A DEA lab first identified methylone as a harmful, intoxicating substance in 2009 in four drug reports. By 2012, there were 4,066 reports involving methylone intoxication. Methylone is now an illegal chemical in the US, but adolescents continue to abuse this drug. A 2017 NIDA survey found that 0.5 percent of 8th grade students, 0.4 percent of 10th grade students, and 0.6 percent of 12th grade students in the US abused bath salts at some point in the past year, some of which may have contained methylone.
When a person takes a substance, like bath salts or Molly, which contains methylone, the initial effect will be like an amphetamine high. Symptoms include:
The comedown effects from amphetamines, including MDMA or synthetic cathinones like methylone, include intense depression and fatigue. These symptoms may lead to taking more of the drug to relieve the psychological discomfort, although the previously mentioned study involving rats showed this may be less likely with methylone than ecstasy.
The toxic effects reported with methylone include moderate symptoms like:
Signs of severe side effects to the point of overdose on methylone include:
Both methylone and related chemicals do not have a large impact on the brain’s monoamine system, or on important, mood- and attention-related neurotransmitters like serotonin, dopamine, and norepinephrine. As a result, methylone may be less addictive, but the selective depletion of dopamine at high doses can be extremely toxic and detrimental.
Abusing synthetic cathinones like methylone can change how neurotransmitters are managed to the point that mental illness can be triggered, which may be long-lasting or even become permanent. Mental health problems that co-occur with abuse of methylone and other cathinones include:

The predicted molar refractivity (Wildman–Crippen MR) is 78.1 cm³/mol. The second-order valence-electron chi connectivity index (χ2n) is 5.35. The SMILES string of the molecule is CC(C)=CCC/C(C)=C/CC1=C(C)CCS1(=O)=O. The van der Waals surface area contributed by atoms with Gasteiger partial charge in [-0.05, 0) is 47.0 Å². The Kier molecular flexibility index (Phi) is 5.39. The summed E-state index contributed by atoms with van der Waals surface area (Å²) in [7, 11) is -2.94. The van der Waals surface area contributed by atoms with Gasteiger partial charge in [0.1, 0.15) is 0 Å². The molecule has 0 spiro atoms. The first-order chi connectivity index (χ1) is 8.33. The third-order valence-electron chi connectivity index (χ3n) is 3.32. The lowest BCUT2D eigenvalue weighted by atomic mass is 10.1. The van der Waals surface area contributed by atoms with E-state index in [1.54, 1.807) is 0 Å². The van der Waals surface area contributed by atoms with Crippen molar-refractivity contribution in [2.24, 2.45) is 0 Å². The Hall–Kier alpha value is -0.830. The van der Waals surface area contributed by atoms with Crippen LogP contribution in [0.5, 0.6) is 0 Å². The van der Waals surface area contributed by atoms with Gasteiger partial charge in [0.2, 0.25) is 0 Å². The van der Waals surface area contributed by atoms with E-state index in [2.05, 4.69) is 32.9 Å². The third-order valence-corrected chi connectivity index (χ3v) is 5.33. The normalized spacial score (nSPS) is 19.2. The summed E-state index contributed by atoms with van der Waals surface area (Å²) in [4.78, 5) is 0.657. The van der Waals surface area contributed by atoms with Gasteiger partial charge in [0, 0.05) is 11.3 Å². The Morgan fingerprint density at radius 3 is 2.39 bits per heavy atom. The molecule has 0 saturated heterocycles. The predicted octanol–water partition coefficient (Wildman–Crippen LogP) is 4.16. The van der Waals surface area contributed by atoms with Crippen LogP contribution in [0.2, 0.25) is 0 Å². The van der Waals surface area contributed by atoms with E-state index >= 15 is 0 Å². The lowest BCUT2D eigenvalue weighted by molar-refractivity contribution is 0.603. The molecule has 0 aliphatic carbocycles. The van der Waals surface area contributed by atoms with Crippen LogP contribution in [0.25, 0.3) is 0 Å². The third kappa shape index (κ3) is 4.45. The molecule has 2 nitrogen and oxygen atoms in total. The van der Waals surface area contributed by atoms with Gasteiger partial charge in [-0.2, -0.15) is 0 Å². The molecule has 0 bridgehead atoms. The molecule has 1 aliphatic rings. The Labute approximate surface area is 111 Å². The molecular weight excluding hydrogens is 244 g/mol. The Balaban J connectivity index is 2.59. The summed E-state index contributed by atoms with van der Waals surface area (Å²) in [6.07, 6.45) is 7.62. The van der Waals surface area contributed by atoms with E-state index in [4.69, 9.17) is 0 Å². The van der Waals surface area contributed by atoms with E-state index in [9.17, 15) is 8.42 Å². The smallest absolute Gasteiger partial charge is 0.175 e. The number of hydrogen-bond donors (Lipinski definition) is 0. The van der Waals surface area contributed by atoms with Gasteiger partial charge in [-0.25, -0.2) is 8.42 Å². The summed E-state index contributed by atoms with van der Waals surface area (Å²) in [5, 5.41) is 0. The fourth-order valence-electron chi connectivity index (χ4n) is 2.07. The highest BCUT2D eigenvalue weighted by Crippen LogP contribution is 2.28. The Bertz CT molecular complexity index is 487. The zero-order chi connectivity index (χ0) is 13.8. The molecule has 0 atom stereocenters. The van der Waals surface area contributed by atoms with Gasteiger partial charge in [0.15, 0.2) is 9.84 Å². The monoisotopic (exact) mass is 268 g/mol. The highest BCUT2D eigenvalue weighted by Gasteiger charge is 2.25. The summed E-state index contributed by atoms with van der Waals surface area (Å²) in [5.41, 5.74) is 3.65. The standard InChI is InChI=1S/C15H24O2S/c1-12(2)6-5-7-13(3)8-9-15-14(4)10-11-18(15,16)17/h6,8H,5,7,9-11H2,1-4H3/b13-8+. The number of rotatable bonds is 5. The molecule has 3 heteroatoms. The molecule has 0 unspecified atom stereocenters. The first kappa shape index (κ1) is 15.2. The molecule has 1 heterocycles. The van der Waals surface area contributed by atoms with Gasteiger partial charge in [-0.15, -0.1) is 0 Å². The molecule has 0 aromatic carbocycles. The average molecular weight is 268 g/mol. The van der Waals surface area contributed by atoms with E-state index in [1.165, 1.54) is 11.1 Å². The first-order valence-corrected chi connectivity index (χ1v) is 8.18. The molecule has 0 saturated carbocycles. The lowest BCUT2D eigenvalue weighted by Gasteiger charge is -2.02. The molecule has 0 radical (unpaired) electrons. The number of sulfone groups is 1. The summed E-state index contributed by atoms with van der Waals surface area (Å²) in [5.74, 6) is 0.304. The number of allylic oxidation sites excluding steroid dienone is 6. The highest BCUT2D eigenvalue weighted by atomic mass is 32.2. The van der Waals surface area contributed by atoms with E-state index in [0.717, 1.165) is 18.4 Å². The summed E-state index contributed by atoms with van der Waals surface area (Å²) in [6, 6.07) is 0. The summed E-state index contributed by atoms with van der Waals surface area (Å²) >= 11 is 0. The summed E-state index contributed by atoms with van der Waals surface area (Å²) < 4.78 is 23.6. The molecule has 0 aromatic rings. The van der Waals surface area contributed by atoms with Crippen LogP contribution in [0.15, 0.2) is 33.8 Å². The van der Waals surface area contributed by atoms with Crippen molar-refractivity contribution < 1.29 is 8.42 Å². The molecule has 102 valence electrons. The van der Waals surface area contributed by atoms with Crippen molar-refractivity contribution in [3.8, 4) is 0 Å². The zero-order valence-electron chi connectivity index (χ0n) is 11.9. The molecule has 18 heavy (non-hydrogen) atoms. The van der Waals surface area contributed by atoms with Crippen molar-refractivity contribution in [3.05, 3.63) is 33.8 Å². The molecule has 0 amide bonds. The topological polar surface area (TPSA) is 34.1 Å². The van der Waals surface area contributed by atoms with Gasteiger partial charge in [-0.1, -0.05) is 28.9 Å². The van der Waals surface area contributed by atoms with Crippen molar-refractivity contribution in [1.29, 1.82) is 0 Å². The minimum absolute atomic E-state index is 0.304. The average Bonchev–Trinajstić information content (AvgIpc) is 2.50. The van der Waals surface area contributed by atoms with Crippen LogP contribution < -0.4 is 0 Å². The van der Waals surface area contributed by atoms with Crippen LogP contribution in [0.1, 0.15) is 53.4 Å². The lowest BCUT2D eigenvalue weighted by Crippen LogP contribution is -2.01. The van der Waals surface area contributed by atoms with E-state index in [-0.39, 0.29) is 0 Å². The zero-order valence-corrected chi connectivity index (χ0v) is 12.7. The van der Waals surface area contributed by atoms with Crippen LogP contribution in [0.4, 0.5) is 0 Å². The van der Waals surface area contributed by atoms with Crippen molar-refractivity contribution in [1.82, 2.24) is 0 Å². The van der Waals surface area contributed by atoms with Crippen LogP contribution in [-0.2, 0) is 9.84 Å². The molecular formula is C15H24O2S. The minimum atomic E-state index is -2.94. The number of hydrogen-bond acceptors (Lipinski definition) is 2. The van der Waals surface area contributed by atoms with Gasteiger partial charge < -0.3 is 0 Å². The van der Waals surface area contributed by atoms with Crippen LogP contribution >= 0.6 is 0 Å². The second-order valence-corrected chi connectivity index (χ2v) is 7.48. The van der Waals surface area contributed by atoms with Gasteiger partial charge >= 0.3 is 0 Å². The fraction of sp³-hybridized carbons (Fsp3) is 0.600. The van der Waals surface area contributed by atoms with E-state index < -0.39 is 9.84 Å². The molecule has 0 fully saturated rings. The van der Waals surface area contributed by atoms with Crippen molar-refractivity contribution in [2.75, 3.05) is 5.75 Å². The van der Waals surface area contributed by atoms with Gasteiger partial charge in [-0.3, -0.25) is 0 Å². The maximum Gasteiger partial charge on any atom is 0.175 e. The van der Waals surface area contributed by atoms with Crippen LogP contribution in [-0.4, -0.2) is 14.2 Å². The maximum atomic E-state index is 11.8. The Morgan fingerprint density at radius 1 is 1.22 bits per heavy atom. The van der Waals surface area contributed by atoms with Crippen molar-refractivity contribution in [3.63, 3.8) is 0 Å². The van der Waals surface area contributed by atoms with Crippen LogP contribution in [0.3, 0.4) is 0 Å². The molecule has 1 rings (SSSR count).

Since methylone is a relatively new intoxicating substance, there are currently no known substances that could act as medication-assisted therapy (MAT), so the detox process will involve management of withdrawal symptoms through other means. The most intense withdrawal symptom will be cravings because methylone changes how dopamine is released in the brain, and it can take time for this important neurotransmitter to be produced organically by the brain again.
An addiction specialist will assess someone entering addiction treatment for methylone to determine how long they have abused this drug, if they have any co-occurring disorders or chronic health issues that may be affected by treatment, and how serious withdrawal symptoms may be. This will inform whether the person can safely detox at home with a few physician checkups or if they must be hospitalized. Once detox has been safely completed, it is important to continue into a rehabilitation program that provides behavioral therapy.
NIDA recommends several potential approaches to behavioral therapy:
During rehabilitation, it is important to monitor the person for signs of relapse, as cravings from methylone abuse may resurface and trigger compulsive behaviors.
Mental illness can be the cause of methylone abuse, or it may be triggered by these drugs. For a potent stimulant like methylone, long-lasting psychosis, paranoia, aggression, and depression from dopamine depletion are more likely to be triggered by substance abuse than lead to abuse of the drug.
It is important to treat acute symptoms like suicidal ideation and psychosis in a hospital setting with appropriate psychiatric medications. During rehabilitation, a psychiatrist should be involved to help with ongoing management of any mental health conditions that have ongoing symptoms.
While methylone is still not a well-understood drug, its impact on the thousands who have abused it in the US so far has been devastating. It is certainly toxic and likely to be addictive.
Getting treatment for a loved one who abuses a potent and dangerous drug like methylone is crucial. They are at risk of overdose and death because of this substance. Rehabilitation programs are creating programs to specifically address abuse of synthetic cathinones like methylone. Evidence-based treatment is available today to end methylone abuse.